Italy, a land of beauty, is also a land of uncollected trash. The country struggles with chronic littering, inefficient garbage collection in many cities, and illegal dumping in the countryside of everything from washing machines to construction waste. Rome has become an emblem of Italy’s inability to fix its trash problem.

So it was fitting that at the recent World Plogging Championship more than 70 athletes from 16 countries tested their talents in this northern Italian city. During the six hours of the race, contestants collect points by racking up miles and vertical distance, and by carrying as much trash across the finish line as they can. Trash gets scored based on its weight and environmental impact. Batteries and electronic equipment earn the most points.

A mobile app ensures runners stay within the race’s permitted area, approximately 12 square miles. Athletes have to pass through checkpoints in the rugged, hilly park. They are issued gloves and four plastic bags to fill with garbage, and are also allowed to carry up to three bulky finds, such as tires or TVs.

Genoa, a gritty industrial port city in the country’s mountainous northwest, has a trash problem that gets worse the further one gets away from its relatively clean historic core. The park that hosted the plogging championship has long been plagued by garbage big and small.

“It’s ironic to have the World Plogging Championship in a country that’s not always as clean as it could be. But maybe it will help bring awareness and things will improve,” said Francesco Carcioffo, chief executive of Acea Pinerolese Industriale, an energy and recycling company that’s been involved in sponsoring and organizing the race since its first edition in 2021. All three world championships so far have been held in Italy.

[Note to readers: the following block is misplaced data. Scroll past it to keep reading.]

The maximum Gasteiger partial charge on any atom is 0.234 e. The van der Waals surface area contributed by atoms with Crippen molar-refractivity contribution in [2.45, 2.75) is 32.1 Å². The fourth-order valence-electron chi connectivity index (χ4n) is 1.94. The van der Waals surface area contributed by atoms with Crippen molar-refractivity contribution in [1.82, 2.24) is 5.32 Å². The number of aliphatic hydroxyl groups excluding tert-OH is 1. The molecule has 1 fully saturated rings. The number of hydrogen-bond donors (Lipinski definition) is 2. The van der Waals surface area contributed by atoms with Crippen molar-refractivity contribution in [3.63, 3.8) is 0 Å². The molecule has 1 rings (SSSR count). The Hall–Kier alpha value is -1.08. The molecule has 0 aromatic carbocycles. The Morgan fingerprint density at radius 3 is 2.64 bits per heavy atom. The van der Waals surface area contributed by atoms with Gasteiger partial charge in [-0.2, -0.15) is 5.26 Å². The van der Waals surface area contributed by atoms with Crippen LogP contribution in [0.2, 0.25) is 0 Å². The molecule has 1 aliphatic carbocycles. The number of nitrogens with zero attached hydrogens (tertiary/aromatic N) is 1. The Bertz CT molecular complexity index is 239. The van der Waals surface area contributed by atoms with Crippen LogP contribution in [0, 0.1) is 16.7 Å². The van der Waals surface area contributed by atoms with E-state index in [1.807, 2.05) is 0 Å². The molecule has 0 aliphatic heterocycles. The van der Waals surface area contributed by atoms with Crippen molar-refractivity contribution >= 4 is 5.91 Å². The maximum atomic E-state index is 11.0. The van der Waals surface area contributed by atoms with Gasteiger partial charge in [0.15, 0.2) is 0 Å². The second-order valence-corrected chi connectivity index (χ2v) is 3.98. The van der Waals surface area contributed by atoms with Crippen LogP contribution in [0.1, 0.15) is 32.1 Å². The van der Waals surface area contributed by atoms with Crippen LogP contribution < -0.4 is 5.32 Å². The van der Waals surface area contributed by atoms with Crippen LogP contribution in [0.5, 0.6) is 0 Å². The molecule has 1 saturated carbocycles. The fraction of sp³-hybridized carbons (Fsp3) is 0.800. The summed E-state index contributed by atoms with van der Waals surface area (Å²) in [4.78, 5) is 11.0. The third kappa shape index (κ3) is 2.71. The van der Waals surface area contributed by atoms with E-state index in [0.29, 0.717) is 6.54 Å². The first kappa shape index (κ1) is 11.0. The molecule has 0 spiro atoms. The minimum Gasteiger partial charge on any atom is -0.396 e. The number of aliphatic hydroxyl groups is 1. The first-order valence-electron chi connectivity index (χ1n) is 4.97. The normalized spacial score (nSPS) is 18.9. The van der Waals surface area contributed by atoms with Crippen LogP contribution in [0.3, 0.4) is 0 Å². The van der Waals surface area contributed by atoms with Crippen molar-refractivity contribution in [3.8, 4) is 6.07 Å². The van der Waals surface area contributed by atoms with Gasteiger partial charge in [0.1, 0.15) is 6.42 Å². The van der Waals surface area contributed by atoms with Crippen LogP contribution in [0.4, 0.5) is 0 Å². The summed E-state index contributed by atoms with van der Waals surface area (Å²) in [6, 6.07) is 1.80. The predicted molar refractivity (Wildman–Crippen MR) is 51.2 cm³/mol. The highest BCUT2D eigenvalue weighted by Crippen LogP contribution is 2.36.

Events that combine running and trash-collecting go back to at least 2010. The sport gained traction about seven years ago when a Swede, Erik Ahlström, coined the name plogging, a mashup of plocka upp, Swedish for “pick up,” and jogging.

“If you don’t have a catchy name you might as well not exist,” said Roberto Cavallo, an Italian environmental consultant and longtime plogger, who is on the world championship organizing committee together with Ahlström.

Saturday’s event brought together a mix of wiry trail runners and environmental activists, some of whom looked less like elite athletes.

“We like plogging because it makes us feel a little less guilty about the way things are going with the environment,” said Elena Canuto, 29, as she warmed up before the start. She came in first in the women’s ranking two years ago. “This year I’m taking it a bit easier because I’m three months pregnant.”

Around two-thirds of the contestants were Italians. The rest came from other European countries, as well as Japan, Argentina, Uruguay, Mexico, Algeria, Ghana and Senegal.

“I hope to win so people in Senegal get enthusiastic about plogging,” said Issa Ba, a 30-year-old Senegalese-born factory worker who has lived in Italy for eight years.